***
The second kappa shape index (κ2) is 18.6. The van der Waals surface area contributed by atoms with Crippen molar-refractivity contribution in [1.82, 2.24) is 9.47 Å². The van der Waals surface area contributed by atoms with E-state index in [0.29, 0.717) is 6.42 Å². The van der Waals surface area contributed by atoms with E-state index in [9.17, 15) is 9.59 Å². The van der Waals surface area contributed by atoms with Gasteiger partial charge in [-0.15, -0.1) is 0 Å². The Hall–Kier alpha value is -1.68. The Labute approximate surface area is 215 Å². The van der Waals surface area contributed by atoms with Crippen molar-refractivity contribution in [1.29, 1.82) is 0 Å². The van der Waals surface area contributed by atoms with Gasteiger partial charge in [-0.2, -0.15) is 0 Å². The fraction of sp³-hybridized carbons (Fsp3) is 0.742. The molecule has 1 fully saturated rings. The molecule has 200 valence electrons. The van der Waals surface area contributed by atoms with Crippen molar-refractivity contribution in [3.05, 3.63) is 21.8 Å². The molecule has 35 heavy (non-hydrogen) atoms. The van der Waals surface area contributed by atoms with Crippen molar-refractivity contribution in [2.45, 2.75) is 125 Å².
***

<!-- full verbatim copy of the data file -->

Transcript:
The second kappa shape index (κ2) is 18.6. The van der Waals surface area contributed by atoms with Crippen molar-refractivity contribution in [1.82, 2.24) is 9.47 Å². The van der Waals surface area contributed by atoms with E-state index in [0.29, 0.717) is 6.42 Å². The van der Waals surface area contributed by atoms with E-state index in [9.17, 15) is 9.59 Å². The van der Waals surface area contributed by atoms with Gasteiger partial charge in [-0.15, -0.1) is 0 Å². The Hall–Kier alpha value is -1.68. The Labute approximate surface area is 215 Å². The van der Waals surface area contributed by atoms with Crippen molar-refractivity contribution in [1.29, 1.82) is 0 Å². The van der Waals surface area contributed by atoms with Gasteiger partial charge in [-0.2, -0.15) is 0 Å². The fraction of sp³-hybridized carbons (Fsp3) is 0.742. The molecule has 1 fully saturated rings. The molecule has 200 valence electrons. The van der Waals surface area contributed by atoms with Crippen molar-refractivity contribution in [3.05, 3.63) is 21.8 Å². The molecule has 35 heavy (non-hydrogen) atoms. The van der Waals surface area contributed by atoms with Crippen molar-refractivity contribution in [2.45, 2.75) is 125 Å².